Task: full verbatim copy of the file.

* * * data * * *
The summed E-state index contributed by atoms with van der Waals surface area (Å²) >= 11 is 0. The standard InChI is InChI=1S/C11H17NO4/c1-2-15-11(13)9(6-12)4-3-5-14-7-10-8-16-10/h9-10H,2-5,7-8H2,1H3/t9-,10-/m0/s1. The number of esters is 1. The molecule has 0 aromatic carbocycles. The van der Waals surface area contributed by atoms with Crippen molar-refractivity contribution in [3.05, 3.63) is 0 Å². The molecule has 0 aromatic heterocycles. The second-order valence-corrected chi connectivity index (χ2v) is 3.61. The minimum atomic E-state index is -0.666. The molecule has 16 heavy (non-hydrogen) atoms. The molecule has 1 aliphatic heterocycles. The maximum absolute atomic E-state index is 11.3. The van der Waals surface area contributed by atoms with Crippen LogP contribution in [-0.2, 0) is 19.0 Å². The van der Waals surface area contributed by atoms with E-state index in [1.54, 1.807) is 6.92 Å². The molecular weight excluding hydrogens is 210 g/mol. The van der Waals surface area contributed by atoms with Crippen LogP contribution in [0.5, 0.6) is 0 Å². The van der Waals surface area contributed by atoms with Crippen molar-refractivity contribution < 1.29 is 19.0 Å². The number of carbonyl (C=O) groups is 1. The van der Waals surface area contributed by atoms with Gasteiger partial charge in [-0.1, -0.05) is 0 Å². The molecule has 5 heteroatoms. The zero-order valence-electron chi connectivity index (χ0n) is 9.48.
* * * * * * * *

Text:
The summed E-state index contributed by atoms with van der Waals surface area (Å²) >= 11 is 0. The standard InChI is InChI=1S/C11H17NO4/c1-2-15-11(13)9(6-12)4-3-5-14-7-10-8-16-10/h9-10H,2-5,7-8H2,1H3/t9-,10-/m0/s1. The number of esters is 1. The molecule has 0 aromatic carbocycles. The van der Waals surface area contributed by atoms with Crippen molar-refractivity contribution in [3.05, 3.63) is 0 Å². The molecule has 0 aromatic heterocycles. The second-order valence-corrected chi connectivity index (χ2v) is 3.61. The minimum atomic E-state index is -0.666. The molecule has 16 heavy (non-hydrogen) atoms. The molecule has 1 aliphatic heterocycles. The maximum absolute atomic E-state index is 11.3. The van der Waals surface area contributed by atoms with Crippen LogP contribution in [-0.2, 0) is 19.0 Å². The van der Waals surface area contributed by atoms with E-state index in [1.54, 1.807) is 6.92 Å². The molecular weight excluding hydrogens is 210 g/mol. The van der Waals surface area contributed by atoms with Crippen LogP contribution in [0.5, 0.6) is 0 Å². The van der Waals surface area contributed by atoms with Crippen molar-refractivity contribution < 1.29 is 19.0 Å². The number of carbonyl (C=O) groups is 1. The van der Waals surface area contributed by atoms with Gasteiger partial charge in [-0.1, -0.05) is 0 Å². The molecule has 5 heteroatoms. The zero-order valence-electron chi connectivity index (χ0n) is 9.48.